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Jimmy Longley says riding a 1000kg bucking bull at his age feels akin to an 80-year-old riding a mobility scooter at high speed down an escalator and flying over the handle bars at the bottom.
"It’s pretty hard on the body.
"At 46, I’m over the hill in terms of bull riding. A lot of them quit when they get to their 30s."
Longley said he, too, had retired from bull riding in his 30s after accruing a long list of injuries, including dislocated shoulders, smashed ribs, a broken arm, a "bashed-up knee" — and he has forgotten how many times he has been knocked unconscious.
But 11 years after his last bull ride, the Lawrence shepherd came out of retirement for one last season, which started at the Mad Bull Rodeo in Henley on Saturday.
"Because my two sons are riding now, and I thought I would come back and do another season — maybe two — with the boys while I still can.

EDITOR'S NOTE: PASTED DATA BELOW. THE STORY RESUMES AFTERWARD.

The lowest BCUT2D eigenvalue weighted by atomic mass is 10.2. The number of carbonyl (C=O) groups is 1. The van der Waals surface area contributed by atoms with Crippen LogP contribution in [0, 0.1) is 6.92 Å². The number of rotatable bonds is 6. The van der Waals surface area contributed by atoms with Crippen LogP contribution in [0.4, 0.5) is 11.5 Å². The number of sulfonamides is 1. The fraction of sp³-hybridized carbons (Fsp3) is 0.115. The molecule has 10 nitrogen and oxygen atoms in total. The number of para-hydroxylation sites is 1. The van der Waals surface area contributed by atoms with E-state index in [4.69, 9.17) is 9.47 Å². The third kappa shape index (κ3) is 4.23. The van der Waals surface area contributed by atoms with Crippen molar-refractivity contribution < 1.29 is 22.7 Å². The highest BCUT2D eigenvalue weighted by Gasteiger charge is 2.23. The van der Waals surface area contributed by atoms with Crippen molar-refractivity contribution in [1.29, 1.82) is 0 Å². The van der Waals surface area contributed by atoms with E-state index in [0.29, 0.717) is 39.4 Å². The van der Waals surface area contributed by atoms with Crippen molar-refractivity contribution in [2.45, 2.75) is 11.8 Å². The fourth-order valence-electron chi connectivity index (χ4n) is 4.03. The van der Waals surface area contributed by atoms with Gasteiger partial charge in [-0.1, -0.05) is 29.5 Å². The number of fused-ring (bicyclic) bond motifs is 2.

Mr Longley said he started riding when he was 17, and rodeo still ran thick in his blood.
"Every guy does it for different reasons, but I just enjoy doing it.
"It’s a lot of fun and there’s a good group of guys at rodeos.
"Once you’re on the bull and you nod for the gate, it’s just you and the bull and 14 other guys cheering you on."
He was one of about 30 riders who competed in events including the junior and novice steer rides, the second division and open bull rides, and the junior, second division and open barrel races.